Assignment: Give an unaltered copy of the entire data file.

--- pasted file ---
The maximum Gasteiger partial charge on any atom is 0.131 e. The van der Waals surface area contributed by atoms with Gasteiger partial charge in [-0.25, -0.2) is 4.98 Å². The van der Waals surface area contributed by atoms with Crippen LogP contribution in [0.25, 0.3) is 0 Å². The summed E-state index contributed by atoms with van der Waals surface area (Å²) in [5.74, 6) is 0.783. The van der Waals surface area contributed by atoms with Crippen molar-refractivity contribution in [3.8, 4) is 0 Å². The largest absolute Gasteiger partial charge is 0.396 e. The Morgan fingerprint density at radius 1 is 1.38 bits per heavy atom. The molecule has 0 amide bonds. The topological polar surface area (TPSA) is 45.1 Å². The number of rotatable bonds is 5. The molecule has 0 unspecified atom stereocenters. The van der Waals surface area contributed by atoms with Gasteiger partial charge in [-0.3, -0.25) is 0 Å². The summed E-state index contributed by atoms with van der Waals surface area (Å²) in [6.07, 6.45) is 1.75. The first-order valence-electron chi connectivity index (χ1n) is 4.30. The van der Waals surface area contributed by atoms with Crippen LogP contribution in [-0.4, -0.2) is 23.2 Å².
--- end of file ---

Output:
The maximum Gasteiger partial charge on any atom is 0.131 e. The van der Waals surface area contributed by atoms with Gasteiger partial charge in [-0.25, -0.2) is 4.98 Å². The van der Waals surface area contributed by atoms with Crippen LogP contribution in [0.25, 0.3) is 0 Å². The summed E-state index contributed by atoms with van der Waals surface area (Å²) in [5.74, 6) is 0.783. The van der Waals surface area contributed by atoms with Crippen molar-refractivity contribution in [3.8, 4) is 0 Å². The largest absolute Gasteiger partial charge is 0.396 e. The Morgan fingerprint density at radius 1 is 1.38 bits per heavy atom. The molecule has 0 amide bonds. The topological polar surface area (TPSA) is 45.1 Å². The number of rotatable bonds is 5. The molecule has 0 unspecified atom stereocenters. The van der Waals surface area contributed by atoms with Gasteiger partial charge in [-0.3, -0.25) is 0 Å². The summed E-state index contributed by atoms with van der Waals surface area (Å²) in [6.07, 6.45) is 1.75. The first-order valence-electron chi connectivity index (χ1n) is 4.30. The van der Waals surface area contributed by atoms with Crippen LogP contribution in [-0.4, -0.2) is 23.2 Å².